The most predominant bacterial family found throughout all Phasmarhabditis species was Aeromonadaceae. This family was found in similar abundance across all species and served as the only predominant commonality within the genus. The family has not previously been found within Phasmarhabditis and is not common in many nematodes, but it has been discovered within multiple gastropod species (Villena et al., 2010; Li et al., 2019). It is possible that Phasmarhabditis largely assumes the microbial diversity of its gastropod host. However, this hypothesis needs further experimentation. Since Aeromonadaceae is not commonly known to be highly pathogenic to a variety of organisms and it was the most predominant species across all Phasmarhabditis nematodes, it can be hypothesized that Phasmarhabditis species utilize the bacteria as a major food source rather than a source of virulence. Phasmarhabditis hermaphrodita and other members of the genus are known to be bacterivorous (Tan and Grewal, 2001b). However, their food preferences at collection sites are unknown. Phasmarhabditis hermaphrodita has been found to grow well when reared on monoxenic cultures of P. fluorescens, but this does not prove its preferred bacterial food source in a native setting (Wilson et al., 1995b). Further experimentation may draw out explanations for the clustering of Aeromonadaceae observed in clusters III and IV within P. californica and P. papillosa (Figure 5).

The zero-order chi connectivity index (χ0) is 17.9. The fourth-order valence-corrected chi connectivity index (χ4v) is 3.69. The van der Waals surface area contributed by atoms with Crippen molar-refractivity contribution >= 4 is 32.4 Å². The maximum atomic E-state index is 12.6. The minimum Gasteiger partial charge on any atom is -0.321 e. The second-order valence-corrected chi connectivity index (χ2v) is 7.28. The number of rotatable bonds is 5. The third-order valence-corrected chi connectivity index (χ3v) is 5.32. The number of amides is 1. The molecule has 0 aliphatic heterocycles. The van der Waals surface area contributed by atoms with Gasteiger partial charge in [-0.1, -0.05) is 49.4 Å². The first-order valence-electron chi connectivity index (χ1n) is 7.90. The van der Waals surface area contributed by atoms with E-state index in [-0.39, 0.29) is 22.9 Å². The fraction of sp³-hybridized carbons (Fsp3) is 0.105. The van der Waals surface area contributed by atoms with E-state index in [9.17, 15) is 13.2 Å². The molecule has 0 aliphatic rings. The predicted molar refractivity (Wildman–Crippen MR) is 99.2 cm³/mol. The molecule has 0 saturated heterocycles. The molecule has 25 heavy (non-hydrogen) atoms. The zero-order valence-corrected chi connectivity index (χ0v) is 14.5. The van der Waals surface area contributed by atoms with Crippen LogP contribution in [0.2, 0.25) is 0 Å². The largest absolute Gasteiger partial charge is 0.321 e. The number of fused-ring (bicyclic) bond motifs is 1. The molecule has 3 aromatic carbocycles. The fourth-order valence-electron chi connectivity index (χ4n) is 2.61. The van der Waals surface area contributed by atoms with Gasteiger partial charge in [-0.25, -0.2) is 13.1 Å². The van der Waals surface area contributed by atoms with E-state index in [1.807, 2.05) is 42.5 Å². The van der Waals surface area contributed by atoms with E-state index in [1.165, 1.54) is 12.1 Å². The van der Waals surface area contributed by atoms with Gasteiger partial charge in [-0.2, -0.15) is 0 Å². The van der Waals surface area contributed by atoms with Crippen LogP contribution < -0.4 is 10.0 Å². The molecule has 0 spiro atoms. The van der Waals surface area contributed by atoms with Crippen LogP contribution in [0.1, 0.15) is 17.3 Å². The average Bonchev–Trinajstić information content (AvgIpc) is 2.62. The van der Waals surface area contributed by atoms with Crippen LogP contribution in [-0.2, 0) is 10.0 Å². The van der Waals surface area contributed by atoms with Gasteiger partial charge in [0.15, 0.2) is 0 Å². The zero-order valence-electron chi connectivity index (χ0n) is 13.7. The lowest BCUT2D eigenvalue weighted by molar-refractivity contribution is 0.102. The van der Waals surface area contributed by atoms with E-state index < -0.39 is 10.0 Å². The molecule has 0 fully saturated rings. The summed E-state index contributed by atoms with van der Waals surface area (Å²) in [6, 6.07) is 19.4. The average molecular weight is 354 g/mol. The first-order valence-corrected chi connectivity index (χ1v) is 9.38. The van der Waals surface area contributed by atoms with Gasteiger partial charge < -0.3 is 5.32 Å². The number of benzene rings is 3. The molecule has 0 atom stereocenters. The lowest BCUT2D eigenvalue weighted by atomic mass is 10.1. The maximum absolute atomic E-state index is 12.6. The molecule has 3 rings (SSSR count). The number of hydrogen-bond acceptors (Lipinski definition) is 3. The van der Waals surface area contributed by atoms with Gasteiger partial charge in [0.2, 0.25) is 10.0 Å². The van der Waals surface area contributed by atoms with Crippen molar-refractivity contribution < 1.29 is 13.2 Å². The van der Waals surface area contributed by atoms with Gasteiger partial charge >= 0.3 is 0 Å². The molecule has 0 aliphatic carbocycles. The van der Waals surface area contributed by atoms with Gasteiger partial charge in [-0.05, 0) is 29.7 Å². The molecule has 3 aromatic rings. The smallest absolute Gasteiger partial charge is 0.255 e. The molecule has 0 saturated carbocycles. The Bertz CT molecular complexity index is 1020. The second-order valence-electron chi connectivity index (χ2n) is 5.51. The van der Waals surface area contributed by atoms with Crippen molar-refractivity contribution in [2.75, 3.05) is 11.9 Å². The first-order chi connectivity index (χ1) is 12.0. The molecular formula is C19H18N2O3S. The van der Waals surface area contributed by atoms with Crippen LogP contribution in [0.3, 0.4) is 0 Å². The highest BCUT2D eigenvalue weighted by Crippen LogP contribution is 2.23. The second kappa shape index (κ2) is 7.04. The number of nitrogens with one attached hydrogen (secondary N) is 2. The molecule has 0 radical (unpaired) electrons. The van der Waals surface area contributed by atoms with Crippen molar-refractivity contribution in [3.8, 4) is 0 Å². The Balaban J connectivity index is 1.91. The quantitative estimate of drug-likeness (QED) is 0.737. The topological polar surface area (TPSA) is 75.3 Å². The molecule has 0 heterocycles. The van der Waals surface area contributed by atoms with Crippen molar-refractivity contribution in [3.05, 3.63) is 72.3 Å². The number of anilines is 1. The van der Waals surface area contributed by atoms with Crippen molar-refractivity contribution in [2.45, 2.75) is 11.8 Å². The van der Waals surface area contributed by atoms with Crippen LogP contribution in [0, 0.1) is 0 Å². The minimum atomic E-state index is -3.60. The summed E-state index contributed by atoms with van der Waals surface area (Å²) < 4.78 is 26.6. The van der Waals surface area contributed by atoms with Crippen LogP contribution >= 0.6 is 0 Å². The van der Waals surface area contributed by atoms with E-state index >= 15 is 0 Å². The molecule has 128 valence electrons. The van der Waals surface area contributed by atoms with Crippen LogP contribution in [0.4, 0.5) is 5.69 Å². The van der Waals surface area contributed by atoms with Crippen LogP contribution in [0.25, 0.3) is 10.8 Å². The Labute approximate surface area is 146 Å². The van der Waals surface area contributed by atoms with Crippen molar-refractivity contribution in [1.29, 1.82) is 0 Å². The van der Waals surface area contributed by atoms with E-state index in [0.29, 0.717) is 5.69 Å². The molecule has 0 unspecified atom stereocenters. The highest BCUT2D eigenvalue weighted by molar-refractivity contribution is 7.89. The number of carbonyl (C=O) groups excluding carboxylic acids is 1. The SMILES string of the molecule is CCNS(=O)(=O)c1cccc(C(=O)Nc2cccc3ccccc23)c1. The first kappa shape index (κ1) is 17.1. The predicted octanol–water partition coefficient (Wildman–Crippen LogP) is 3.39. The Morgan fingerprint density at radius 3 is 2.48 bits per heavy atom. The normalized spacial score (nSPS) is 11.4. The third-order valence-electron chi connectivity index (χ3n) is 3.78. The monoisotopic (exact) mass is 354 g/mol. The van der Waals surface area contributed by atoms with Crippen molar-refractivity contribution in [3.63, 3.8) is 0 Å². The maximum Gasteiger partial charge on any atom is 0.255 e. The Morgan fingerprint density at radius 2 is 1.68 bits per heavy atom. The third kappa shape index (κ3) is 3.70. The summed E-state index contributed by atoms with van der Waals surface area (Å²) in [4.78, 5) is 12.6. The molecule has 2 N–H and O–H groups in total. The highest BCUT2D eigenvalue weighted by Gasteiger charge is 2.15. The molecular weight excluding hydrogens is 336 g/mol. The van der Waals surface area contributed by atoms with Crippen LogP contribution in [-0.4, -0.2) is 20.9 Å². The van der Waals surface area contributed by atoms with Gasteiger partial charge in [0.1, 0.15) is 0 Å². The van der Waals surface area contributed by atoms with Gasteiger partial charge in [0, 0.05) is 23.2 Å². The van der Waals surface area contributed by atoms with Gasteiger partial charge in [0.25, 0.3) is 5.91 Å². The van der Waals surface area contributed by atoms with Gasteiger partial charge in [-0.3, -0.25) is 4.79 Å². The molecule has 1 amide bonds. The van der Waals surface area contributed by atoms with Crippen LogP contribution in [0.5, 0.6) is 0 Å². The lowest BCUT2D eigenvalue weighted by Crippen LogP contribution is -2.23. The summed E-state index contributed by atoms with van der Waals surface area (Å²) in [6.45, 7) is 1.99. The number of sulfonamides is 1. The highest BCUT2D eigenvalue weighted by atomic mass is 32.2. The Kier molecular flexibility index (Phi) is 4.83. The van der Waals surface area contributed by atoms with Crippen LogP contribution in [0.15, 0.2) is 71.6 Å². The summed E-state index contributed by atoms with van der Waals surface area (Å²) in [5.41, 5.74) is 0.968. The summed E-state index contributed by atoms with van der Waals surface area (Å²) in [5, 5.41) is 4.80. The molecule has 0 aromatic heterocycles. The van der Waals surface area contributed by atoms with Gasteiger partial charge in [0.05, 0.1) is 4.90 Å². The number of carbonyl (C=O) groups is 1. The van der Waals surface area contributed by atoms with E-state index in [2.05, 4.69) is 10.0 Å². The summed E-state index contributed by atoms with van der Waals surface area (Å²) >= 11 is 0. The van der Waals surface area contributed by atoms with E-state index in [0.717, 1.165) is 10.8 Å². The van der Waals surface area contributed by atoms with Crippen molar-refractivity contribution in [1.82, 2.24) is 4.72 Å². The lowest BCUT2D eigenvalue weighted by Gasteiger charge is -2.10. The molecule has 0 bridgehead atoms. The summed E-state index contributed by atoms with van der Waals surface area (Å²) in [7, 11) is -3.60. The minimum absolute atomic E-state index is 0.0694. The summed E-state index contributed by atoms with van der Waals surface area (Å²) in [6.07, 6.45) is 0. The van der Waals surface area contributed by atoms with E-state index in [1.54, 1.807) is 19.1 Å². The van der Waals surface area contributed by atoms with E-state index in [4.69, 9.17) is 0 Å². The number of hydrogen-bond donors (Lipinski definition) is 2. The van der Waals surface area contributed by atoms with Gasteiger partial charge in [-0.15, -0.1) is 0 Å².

Future work to assess the microbial diversity of Phasmarhabditis needs to utilize next generation sequencing technology and nematodes which have not been maintained in culture for a long period of time. Further microbial community work with the species from this study (P. californica, P. hermaphrodita, and P. papillosa) should be done in order to obtain more isolates for statistical power in identifying the microbial community of the species. Further study would also lead to the possibility of work with less discrepancies in read counts as we observed. Study of other Phasmarhabditis species microbial community should also be assessed in order to determine other species-specific microbial patterns. It is likely that the maintenance of nematodes in culture on specific media can influence the microbiota (Dirksen et al., 2016). It was recently found that C. elegans native microbial community differs from the previously described microbial community, and its microbial community has some consistencies across time at the genus level but can be influenced by various substrates and present bacteria. Interestingly, one of the consistent genera in C. elegans is Pseudomonas, which was one of the predominant bacteria we identified which may serve as a major food source for Phasmarhabditis (Dirksen et al., 2016; Johnke et al., 2020). To understand the natural relationships and mechanisms between Phasmarhabditis and their hosts, native isolates must be utilized. Next generation sequencing technologies allow for rapid sequencing and identification of these isolates and their microbial communities upon collection, allowing for easy assessment of the native microbial flora and their potential interactions.
Data Availability Statement
The datasets presented in this study can be found in online repositories. The names of the repository/repositories and accessionnumber(s) can be found in the article/Supplementary Material. The 16S sequence data has been deposited in NCBI under BioProject PRJNA816167.